01 February 2004
Fiber-optic sensors spread out
Tube reactors depend on accurate temperature profile for quality product.
By John Berthold and Richard Lopushansky
Measuring the temperature profile at various radial locations along the length of a catalyst tube in an ethylene oxide (EO) reactor provides vital information for the safe and efficient operation of the reactor.
Here are the results of a test of a 32-channel fiber-optic temperature measurement system in an EO reactor.
This organization tested the 32-channel fiber-optic system in a 42-foot-high ethylene oxide tube reactor to demonstrate its suitability for use in industrial applications.
This 32-channel fiber-optic temperature measurement system tested along the length of a 42-foot high ethylene oxide reactor.
The sensors provided discrete measurement points along the length of the reactor. Monitoring the temperature along the length of the reactor gave the reactor operator vital information to safely and efficiently operate the reactor, including detection of hot spots that could compromise the integrity of the reactor and improved prediction of the end of life for the catalyst in the reactor.
Conventional multipoint thermocouple probes are considered unsatisfactory for measuring the temperature of small-diameter catalyst tubes for the following reasons: the large cross section of thermocouple probes adversely affects the flow and heat transfer dynamics of the catalyst reaction in the small diameter tubes, fewer than 10 discrete measurement points can be included in a typical thermocouple probe, and the life of conventional thermocouple probes is often less than six months.
The multipoint fiber-optic temperature sensing system tested in this application overcomes these shortcomings. This fiber-optic temperature measurement system is ideal for monitoring the temperature profile in tube reactors, along the length of furnace tubes, or in any application that requires a robust, high-resolution measurement with a very small cross section.
Fiber-optic temperature sensing probes can range in length from several inches to more than 50 feet and can be packaged in sheaths smaller than 1/8 inch in diameter.
One can space the individual temperature sensors as close as 1 inch apart. Laboratory experiments have shown that unsheathed fiber-optic sensors respond to temperature changes in excess of 400°F in less than one second.
Notice that for comparison purposes the fiber-optic sensors are on the left and clustered about the reference thermocouples, which are on the right.
It is now possible, with fiber-optic sensing systems, to make 32 or more temperature measurements along the length of a catalyst tube with a system that is rugged enough to survive the high-velocity gas flow in the dome of a reactor. Because of the small cross section and flexibility of optical fiber and because of the innovative packaging of the sensors, installation time of the sensor probe is minimal. It is even possible to install or replace a sensor probe while the reactor is in operation and to remove a sensor probe at the end of a run for use in the next turnaround cycle.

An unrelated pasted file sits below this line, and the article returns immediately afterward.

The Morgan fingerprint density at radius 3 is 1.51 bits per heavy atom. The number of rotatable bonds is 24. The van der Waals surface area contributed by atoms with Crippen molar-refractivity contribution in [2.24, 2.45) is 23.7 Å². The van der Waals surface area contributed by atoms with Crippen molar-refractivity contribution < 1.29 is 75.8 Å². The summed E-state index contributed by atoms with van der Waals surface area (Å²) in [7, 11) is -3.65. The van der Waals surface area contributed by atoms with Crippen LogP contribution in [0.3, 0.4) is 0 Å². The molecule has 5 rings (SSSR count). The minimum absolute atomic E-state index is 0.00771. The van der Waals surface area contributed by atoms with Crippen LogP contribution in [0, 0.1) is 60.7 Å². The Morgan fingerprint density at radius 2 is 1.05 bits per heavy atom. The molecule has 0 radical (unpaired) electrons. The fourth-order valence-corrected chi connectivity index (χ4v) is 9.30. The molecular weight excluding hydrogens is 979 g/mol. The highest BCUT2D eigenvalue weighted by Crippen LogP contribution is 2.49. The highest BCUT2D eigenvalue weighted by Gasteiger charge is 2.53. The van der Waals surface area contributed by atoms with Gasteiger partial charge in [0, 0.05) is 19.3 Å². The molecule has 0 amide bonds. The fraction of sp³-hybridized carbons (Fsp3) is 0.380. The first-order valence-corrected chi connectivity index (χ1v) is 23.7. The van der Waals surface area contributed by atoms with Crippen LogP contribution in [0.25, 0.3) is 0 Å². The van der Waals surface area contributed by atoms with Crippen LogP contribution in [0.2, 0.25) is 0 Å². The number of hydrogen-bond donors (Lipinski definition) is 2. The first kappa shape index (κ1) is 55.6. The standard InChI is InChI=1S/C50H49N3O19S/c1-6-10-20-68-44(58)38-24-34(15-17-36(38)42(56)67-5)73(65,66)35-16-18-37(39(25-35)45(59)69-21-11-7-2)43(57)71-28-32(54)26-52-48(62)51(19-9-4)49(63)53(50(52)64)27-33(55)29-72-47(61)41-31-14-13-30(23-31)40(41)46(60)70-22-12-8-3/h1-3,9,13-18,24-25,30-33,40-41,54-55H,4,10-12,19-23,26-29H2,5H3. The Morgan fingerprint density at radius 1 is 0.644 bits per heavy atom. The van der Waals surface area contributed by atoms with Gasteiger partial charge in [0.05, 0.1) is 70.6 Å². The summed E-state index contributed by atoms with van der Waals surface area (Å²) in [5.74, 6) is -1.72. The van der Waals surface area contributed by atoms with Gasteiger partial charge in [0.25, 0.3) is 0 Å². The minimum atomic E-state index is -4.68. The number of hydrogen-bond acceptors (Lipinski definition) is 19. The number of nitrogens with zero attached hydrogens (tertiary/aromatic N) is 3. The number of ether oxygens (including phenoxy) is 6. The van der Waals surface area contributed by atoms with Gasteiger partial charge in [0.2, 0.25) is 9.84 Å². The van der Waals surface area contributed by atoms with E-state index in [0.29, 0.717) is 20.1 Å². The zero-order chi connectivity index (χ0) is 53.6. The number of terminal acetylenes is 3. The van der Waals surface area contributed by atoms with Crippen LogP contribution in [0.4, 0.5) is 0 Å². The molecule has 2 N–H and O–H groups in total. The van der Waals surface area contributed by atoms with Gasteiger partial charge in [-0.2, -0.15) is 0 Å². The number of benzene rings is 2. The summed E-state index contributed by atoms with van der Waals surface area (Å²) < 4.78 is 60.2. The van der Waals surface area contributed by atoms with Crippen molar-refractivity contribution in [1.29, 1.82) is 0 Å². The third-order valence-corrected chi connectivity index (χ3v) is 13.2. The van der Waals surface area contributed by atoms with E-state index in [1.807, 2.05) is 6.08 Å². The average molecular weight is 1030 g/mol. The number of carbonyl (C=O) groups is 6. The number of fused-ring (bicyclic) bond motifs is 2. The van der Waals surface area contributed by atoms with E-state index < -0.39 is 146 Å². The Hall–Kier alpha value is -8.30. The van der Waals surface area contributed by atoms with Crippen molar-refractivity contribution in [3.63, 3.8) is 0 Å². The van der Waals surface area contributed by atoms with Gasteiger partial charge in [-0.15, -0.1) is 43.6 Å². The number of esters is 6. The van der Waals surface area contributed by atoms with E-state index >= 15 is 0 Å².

Rugged multipoint connectors quickly and reliably connect the sensors to the signal conditioner. The signal conditioner provides a seamless interface with existing control systems including 4–20 mA, 0-5 volt, RS-485, Modbus, and fieldbus and can be located safely hundreds of feet away from the hazardous process. High-resolution signal conditioners can multiplex with 32 or more sensors, providing a cost-effective solution for multipoint temperature measurements in hazardous environments.
Optical signals to temperature
The temperature measurement system consisted of a 46-foot long probe, a 100-foot long cable, and a 32-channel signal conditioner. The probe was made of 1/4-inch diameter 316 stainless steel. The probe actually contained 37 fiber-optic temperature sensors spaced 12 inches apart, beginning 3 feet from the end. The 37 optical fibers exited the 1/4-inch tube and were terminated in a multipoint fiber-optic connector.
This multipoint connector enabled the probe to easily connect and disconnect and assured the integrity of the system configuration. The connector mated with a 100-foot armor sheathed cable and linked the 37 temperature sensors to the signal conditioner. The signal conditioner converted the optical signals to temperature readings and transmitted these readings to the process control computer via standard 4–20 mA current loops.
The fiber-optic sensor probe centered in a catalyst tube that itself centered inside a 6-inch diameter reactor. The 2-inch annular space between the internal tube and reactor wall contained kerosene. At ambient temperatures, the kerosene level was 29 feet from the top of the reactor.
The catalyst tube contained inert material and was not actual catalyst. During the test, nitrogen gas flowed through the inert catalyst and served as a heat transfer medium.
The organization ran only 16 4–20 mA lines from the control room to the signal conditioner, and so monitored only 16 of the 37 sensors in the probe. Five reference thermocouples were located in the annular space between the jacket and the catalyst tube, and they registered readings for comparison purposes.
These thermocouples sat at elevations (measured from the top of the reactor) of 1, 5, 15, 29, and 39 feet. The 16 active sensors were from locations near the reference sensors to provide a distribution of temperature measurements along the length of the reactor near the reference thermocouples. Note that two of the reference thermocouples—the thermocouples located at 29 feet and at 39 feet—were in the kerosene liquid, and the others were in the kerosene vapor phase.
The plan was to operate the reactor through the following temperature cycle, ranging from ambient to approximately 500°F.